Twenty-twenty has widely been regarded – in lighter conversation – as the Year of the Introvert. But the ones who are truly geared to handle the unhandleable are another modern subspecies altogether: the fantasists. Weaned on a diet of Game of Thrones and armed with their mandala colouring books, this breed can teach the poor realists a thing or two about coping with the apocalypse.
As the real world retreated into a shell, the need for make-believe grew like a beanstalk before Jack, or like Alice tasting a bite of that trippy Wonderland cake. But like all luxuries, this one, too, is reserved only for the lucky few. I speak for all those long-suffering realists, for whom magic and fantasy spell nothing but tedious, unsatisfying departures from the believable. Bored of fairy tales in childhood, we recoil from magic realism as adults. Ghosts and ghouls, leprechauns and lightsabers – all so obvious in comparison with the subtle and surprising twists of “real life”.
But this, of course, is not an indictment of a beloved literary genre. I have a deep affection for JRR Tolkien – without having read the trilogy That Must Be Read. Having been force-fed The Hobbit as a sceptical teen, the magic just didn’t take hold. That didn’t stop me from going all misty-eyed while visiting the author’s favourite pub in Oxford, The Eagle and Child (nicknamed The Bird and Baby) – where he and his fellow “Inklings” like CS Lewis met regularly for about three decades. “All that is gold does not glitter, Not all those who wander are lost”– the famous lines from JRR’s most famous work – are my distillation of the King of Fantasy. And they work just as beautifully without the one thousand and one plot details that a sieve-like brain can never hope to retain.
The reluctant fantasist
The fantasies of a realist, however, have their own underrated charm. Take, for instance, lockdown fantasies, that contemporary brand of daydreams that even the most hardened pragmatist cannot resist. Mine, predictably, have circled around food and drink, whether it’s a decadent platter of sushi in a paper-lanterned restaurant or a steaming glass of filter coffee at a streetside eatery – both as unrealistic, at the moment, as levitation or invisibility. Like all fantasies, these, too, have their dark side. You pay for the brief thrill of indulgence with a far longer bout of disappointment. But what is life if not an endless cycle of contradictions? Here’s one: for all my fantasy-phobia, I’m as uplifted by a Harry Potter confection as the next curmudgeon.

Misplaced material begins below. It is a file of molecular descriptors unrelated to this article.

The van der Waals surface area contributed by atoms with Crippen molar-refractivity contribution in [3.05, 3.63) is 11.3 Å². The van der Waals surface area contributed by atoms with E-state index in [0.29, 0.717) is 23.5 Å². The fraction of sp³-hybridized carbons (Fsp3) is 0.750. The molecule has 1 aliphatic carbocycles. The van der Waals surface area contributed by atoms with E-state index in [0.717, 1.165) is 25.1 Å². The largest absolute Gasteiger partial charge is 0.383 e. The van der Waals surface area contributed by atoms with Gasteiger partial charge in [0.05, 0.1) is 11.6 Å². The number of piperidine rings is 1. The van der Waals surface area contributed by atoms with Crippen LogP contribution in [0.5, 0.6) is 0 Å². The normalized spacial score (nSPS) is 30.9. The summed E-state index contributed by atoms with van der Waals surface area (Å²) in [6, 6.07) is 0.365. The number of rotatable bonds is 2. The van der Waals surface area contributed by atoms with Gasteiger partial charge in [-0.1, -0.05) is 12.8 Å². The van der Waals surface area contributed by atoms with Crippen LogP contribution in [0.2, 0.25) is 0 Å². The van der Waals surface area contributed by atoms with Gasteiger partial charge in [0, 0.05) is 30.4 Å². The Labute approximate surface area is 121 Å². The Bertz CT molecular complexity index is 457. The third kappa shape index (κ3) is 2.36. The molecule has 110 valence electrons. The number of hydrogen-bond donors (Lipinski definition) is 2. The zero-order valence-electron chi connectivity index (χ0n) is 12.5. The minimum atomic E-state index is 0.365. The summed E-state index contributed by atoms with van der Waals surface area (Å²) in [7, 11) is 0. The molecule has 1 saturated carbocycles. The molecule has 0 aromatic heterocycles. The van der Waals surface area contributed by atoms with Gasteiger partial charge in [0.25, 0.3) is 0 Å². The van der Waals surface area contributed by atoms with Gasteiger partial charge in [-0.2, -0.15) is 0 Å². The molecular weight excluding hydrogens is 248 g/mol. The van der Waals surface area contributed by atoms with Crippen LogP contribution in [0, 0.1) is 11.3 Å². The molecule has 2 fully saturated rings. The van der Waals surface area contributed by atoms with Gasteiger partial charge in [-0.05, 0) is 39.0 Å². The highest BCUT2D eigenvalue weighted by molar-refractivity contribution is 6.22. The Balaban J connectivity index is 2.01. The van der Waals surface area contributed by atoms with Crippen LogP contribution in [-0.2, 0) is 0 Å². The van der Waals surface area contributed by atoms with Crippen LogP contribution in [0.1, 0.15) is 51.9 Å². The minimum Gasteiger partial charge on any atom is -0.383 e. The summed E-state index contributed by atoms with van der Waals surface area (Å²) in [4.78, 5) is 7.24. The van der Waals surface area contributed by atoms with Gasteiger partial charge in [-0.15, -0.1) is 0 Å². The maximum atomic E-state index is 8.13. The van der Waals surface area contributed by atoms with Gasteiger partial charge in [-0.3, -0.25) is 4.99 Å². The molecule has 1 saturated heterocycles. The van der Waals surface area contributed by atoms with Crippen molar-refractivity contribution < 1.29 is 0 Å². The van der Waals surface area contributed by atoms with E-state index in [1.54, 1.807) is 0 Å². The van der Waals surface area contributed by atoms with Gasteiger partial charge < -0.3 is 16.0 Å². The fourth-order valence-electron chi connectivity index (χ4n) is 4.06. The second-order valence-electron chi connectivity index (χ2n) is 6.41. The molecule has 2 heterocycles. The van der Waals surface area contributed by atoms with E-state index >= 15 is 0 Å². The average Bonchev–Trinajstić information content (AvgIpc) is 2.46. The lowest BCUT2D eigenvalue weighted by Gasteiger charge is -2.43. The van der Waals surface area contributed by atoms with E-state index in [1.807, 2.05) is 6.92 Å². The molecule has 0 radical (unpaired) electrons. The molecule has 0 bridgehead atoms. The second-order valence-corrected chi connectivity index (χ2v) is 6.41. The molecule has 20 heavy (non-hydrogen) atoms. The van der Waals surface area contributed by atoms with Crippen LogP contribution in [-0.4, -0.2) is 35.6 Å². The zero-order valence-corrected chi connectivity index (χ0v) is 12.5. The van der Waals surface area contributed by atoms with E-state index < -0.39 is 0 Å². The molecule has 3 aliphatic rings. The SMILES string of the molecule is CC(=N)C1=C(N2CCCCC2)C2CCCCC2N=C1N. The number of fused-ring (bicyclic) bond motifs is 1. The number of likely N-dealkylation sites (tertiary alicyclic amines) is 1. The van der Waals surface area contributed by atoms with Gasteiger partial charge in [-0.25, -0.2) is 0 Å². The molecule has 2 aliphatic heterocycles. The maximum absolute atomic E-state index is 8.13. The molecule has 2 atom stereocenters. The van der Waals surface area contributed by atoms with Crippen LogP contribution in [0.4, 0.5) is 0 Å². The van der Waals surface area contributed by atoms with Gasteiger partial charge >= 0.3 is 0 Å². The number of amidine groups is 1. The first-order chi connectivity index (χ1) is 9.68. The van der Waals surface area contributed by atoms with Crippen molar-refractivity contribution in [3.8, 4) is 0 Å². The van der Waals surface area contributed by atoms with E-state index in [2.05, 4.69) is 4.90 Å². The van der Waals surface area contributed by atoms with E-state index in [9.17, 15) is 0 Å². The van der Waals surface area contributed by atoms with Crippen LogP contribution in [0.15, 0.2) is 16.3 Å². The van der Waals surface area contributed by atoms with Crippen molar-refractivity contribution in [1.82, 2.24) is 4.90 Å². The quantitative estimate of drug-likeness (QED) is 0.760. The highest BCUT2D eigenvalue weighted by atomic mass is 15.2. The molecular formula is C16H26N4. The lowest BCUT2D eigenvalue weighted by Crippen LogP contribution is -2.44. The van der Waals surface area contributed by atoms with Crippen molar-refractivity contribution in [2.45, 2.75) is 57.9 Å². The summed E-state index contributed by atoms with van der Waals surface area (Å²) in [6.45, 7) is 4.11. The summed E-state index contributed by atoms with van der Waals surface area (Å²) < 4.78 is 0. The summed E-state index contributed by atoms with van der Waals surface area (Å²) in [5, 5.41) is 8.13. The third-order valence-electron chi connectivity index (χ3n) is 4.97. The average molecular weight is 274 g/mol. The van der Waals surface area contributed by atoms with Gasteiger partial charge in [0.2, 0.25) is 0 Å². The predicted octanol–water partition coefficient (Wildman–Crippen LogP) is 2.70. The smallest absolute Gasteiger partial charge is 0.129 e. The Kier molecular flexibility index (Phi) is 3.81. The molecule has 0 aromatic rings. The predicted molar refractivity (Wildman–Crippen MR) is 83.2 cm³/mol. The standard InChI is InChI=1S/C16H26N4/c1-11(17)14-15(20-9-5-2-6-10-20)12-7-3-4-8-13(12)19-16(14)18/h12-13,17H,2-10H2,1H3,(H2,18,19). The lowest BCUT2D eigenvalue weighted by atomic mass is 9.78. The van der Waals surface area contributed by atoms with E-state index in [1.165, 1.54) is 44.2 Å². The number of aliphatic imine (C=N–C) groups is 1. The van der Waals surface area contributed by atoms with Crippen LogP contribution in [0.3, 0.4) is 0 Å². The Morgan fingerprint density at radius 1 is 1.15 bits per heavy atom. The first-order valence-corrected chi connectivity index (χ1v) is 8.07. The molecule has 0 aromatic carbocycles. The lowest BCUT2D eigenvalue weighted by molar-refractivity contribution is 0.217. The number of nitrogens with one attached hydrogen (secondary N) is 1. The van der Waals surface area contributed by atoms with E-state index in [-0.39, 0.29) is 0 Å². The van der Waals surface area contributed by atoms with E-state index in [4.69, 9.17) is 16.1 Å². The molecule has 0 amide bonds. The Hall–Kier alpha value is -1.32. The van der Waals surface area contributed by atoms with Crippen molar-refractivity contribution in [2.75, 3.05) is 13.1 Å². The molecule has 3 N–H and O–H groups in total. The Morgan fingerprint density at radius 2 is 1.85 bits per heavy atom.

Weaned on a diet of Game of Thrones and armed with mandala colouring books, the fantasists can teach realists to cope with the apocalypse
Pleasures, as Uncle Freud has tirelessly pointed out, have several sources and interpretations. Of these, the revenge fantasy seems to provide a catharsis like no other. You know that feeling when someone says something really cruel, yet undeniably witty, and you stand there tongue-tied, cloaking your hurt in a fake grin? Those delicious fantasies of delivering the perfect acerbic comeback provide an unrivalled solace in the dark hours that follow. Sadly, one’s revenge reflexes are often as slow as those of a hungover fielder in the slips. The slur grazes you and speeds away, like a ball hurtling towards an unguarded boundary.
Rock ‘n’ roll fantasy
It is in the realm of music that the question of sweet escape is best addressed. Preferably with a deafening guitar solo. The rock ‘n’ roll fantasy catches you early – in that numinous adolescent space, where the mind is without fear and the soul without direction. From The Beatles’ Lucy in the Sky With Diamonds to Queen’s Bohemian Rhapsody, the pleasures of the surreal are amplified by the music of the brave. Who are these rocking horse people and why are they eating marshmallow pies? Does Beelzebub actually set aside devils for individual people? None of it really matters – you simply go with the flow. Plausibility is the affliction of the unimaginative, you tell yourself, and allow yourself a flight of fancy.
Glam rock, that style of exaggerated music and performance that the ’70s exemplified, perfected the art of high artifice for electric thrills. Outrageous and androgynous, the genre mixed materials like a pav-bhaji vendor does ingredients (lockdown fantasies die hard). From ABBA’s sweetness to David Bowie’s weirdness, and from Prince’s mystique to Kiss’ masala, its avatars all flaunt a kind of magic that’s hard to resist and way more satisfying than even the revenge fantasy.
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From HT Brunch, August 30, 2020
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